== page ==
Moreno: Everyone needs stability
The words ‘loyalty’ and ‘perseverance’ are never far from Hector Moreno’s lips, and the two themes have been key to the Mexican international’s success to date. The young centre-back has just completed a solid fourth season with Dutch outfit AZ Alkmaar, and deeply ingrained values of hard work and dedication have played no small part in his consistent form.
“Everyone needs stability,” said Moreno, who turned out 27 times this past season for the 2008/09 Eredivisie champions, in an exclusive interview with FIFA.com. “If you want to succeed, you have to be consistent and for that you need a healthy and stable environment. When you’re at a club for a long time, you get to know everyone and how everything works. This helps you to perform at your best”.
Moreno’s career has been on a continuous upward trajectory since his early outings for UNAM Pumas as a 15-year-old. He was part of the young Tricolor side that beat Brazil 3-0 to win the FIFA U-17 World Cup Peru 2005, and this success ultimately helped secure him a move to the Netherlands two years later, aged just 19.
“The title helped me so much,” said Moreno, who already has 18 senior caps for Mexico. “I went on to establish myself in the Pumas first team and I don’t know if I’d have managed that so quickly if it hadn’t been for the World Cup success. It was also in Peru that AZ discovered me, during our 4-0 win over the Netherlands.”
A costly error
It was after two seasons in the Mexican top flight with Pumas that Moreno tasted the first major disappointment of his fledgling career. Mexico were up against Argentina in the quarter-finals of the FIFA U-20 World Cup Canada 2007, and Moreno believes it was his mistake that cost El Tri the match and handed victory to the eventual champions.
“It’s my biggest disappointment so far,” he said. “It was hard to stomach because it felt as if we’d wasted an opportunity. We had an exceptional generation of players and we had what it took to win the tournament. Unfortunately I committed a foul that cost us a place in the semi-final. I struggled to get over it but the whole team supported me.”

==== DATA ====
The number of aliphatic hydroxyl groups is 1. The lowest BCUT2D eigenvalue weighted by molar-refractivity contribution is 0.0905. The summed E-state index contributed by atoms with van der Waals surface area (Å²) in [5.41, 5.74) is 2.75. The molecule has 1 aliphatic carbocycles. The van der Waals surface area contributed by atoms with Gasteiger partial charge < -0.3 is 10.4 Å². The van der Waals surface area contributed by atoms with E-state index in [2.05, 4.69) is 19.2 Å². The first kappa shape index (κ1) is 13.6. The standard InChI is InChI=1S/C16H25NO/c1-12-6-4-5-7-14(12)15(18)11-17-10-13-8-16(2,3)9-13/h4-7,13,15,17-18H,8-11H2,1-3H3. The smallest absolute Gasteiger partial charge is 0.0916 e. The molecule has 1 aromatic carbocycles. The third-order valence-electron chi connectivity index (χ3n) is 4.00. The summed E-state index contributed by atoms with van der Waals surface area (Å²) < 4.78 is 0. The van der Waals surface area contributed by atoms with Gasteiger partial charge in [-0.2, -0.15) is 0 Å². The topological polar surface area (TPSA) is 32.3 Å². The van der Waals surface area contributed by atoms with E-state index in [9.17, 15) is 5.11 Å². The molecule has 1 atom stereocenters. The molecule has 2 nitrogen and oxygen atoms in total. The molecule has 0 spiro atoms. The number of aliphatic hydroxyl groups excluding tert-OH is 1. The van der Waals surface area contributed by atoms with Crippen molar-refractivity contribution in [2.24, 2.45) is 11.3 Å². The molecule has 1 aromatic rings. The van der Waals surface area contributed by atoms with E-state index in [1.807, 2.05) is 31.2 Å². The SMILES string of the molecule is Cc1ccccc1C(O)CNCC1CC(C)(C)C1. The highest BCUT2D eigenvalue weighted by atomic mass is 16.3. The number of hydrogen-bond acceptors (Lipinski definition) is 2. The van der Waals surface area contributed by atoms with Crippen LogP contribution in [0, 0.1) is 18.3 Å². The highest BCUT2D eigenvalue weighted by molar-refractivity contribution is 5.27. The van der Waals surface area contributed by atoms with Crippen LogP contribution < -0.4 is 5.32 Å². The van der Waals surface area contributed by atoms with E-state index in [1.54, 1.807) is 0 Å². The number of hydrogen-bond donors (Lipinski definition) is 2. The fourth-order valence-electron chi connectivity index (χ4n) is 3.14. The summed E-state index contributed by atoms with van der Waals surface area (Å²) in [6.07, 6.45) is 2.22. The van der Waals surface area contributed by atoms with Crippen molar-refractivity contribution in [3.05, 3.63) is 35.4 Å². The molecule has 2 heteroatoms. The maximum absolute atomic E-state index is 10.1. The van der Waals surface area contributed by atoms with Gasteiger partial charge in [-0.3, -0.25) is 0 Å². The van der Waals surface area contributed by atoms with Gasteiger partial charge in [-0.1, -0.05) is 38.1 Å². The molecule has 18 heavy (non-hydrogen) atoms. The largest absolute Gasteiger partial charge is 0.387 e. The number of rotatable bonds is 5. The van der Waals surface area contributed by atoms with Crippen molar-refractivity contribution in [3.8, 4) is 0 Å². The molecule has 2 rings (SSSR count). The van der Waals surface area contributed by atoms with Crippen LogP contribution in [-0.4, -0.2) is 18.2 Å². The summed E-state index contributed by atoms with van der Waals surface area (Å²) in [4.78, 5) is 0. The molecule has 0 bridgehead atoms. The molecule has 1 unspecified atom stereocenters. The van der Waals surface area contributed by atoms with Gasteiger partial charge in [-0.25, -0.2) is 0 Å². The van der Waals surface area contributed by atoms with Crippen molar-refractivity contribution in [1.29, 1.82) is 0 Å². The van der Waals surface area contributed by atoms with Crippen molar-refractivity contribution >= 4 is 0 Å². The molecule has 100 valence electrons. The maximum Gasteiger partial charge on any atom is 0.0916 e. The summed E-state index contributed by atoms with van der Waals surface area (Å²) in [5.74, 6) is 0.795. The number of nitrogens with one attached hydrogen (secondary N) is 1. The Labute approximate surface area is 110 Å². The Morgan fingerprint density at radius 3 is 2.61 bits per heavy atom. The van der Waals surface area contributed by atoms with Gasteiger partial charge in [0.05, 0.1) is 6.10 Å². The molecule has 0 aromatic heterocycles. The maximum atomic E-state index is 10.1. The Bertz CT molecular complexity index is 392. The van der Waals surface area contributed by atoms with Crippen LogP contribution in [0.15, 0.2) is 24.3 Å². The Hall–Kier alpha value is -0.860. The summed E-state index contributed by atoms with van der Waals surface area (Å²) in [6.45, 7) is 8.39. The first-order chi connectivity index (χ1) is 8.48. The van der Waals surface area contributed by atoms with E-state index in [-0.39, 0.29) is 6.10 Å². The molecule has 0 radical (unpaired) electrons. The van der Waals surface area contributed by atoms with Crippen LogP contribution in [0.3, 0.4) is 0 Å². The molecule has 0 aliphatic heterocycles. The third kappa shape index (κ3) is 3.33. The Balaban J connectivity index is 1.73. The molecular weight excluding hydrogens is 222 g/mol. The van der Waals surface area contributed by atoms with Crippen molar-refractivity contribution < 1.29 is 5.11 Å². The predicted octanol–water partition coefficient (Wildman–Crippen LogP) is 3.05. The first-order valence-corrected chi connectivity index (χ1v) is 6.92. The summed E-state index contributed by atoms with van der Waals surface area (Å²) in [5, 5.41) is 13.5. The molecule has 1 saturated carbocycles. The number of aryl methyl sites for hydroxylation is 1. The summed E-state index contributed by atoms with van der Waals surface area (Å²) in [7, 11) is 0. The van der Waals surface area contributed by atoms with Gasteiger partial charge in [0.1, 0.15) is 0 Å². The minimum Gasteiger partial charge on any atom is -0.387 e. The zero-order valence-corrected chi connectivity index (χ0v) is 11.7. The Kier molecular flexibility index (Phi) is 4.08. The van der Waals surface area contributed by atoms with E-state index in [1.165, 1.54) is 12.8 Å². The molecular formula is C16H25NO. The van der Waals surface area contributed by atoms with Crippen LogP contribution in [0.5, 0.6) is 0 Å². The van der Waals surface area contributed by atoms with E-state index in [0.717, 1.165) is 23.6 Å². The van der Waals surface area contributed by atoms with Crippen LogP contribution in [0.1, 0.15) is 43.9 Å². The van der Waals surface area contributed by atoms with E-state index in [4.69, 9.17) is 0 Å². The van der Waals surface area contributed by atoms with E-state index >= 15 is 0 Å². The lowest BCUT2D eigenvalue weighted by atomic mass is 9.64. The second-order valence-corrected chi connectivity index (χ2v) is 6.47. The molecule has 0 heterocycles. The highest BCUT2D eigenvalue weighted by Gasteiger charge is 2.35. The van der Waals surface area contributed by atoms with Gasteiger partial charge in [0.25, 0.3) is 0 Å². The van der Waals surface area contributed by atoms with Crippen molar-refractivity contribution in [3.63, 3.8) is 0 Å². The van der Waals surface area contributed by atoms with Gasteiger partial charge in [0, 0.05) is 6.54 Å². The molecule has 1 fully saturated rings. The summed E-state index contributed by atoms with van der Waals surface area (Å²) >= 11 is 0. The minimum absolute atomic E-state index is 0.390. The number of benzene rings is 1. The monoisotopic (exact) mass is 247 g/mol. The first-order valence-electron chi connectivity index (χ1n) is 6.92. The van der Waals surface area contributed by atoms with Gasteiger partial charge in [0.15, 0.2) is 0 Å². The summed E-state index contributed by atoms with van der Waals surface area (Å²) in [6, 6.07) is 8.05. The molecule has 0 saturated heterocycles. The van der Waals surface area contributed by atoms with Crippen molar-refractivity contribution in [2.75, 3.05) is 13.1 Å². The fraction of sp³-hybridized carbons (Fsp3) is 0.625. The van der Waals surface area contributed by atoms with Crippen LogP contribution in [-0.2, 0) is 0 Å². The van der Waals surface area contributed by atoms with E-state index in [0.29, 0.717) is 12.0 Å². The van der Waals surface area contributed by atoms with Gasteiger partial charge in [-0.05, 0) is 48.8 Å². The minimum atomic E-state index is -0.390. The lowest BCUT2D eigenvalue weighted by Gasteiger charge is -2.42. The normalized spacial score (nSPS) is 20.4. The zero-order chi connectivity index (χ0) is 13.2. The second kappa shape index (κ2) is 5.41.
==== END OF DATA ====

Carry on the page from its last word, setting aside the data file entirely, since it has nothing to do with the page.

Despite the error, Alkmaar remained convinced of the Mexican’s worth and moved to bring him to the Netherlands in December 2007. Moreno won the Eredivisie under Louis van Gaal in his first full season and, even though AZ have not repeated that feat since, he is still very much enjoying life at the club.
“The people here are so nice, which has helped me to settle in much quicker than I’d envisaged,” said the centre-back. “I’ve been lucky enough to work under Van Gaal and Ronald Koeman, and I’ve learned a huge amount from them. The general atmosphere around the club is great.”
Following in Marquez’s footsteps
Moreno realises that he will have to step up to an even tougher league one day if he is to continue his progress. There will be no shortcuts to the top, however, and he is adamant that only hard work will lead him to greater success. “When a big club comes in for me, I’ll be ready,” he said.
The 23-year-old has already experienced the big time with Mexico, having started against France in the duo's first-round match at the 2010 FIFA World Cup South Africa™. “It was a dream come true,” he said. “I could feel the adrenaline, knowing that 100 million people were watching us and counting on us back home. We could make them happy. But I had to ignore all of that on the pitch and concentrate on my game.”
Moreno also started against Uruguay, but he had to watch from the bench as El Tri crashed out of the competition in the Round of 16. Just as at Germany 2006 and Canada 2007, it was Argentina who shattered Mexico’s dreams. “We did all we could but they were just too strong,” he said, without any hint of lingering bitterness.
“I’ve learned that you have to keep working all the time,” added Moreno, who hopes to become a fixture in the Mexico side for years to come. He also dreams of walking in the footsteps of Tricolor star Rafael Marquez, a player he describes as his “idol” and who embodies the kind of loyalty and consistency that Moreno clearly values so much.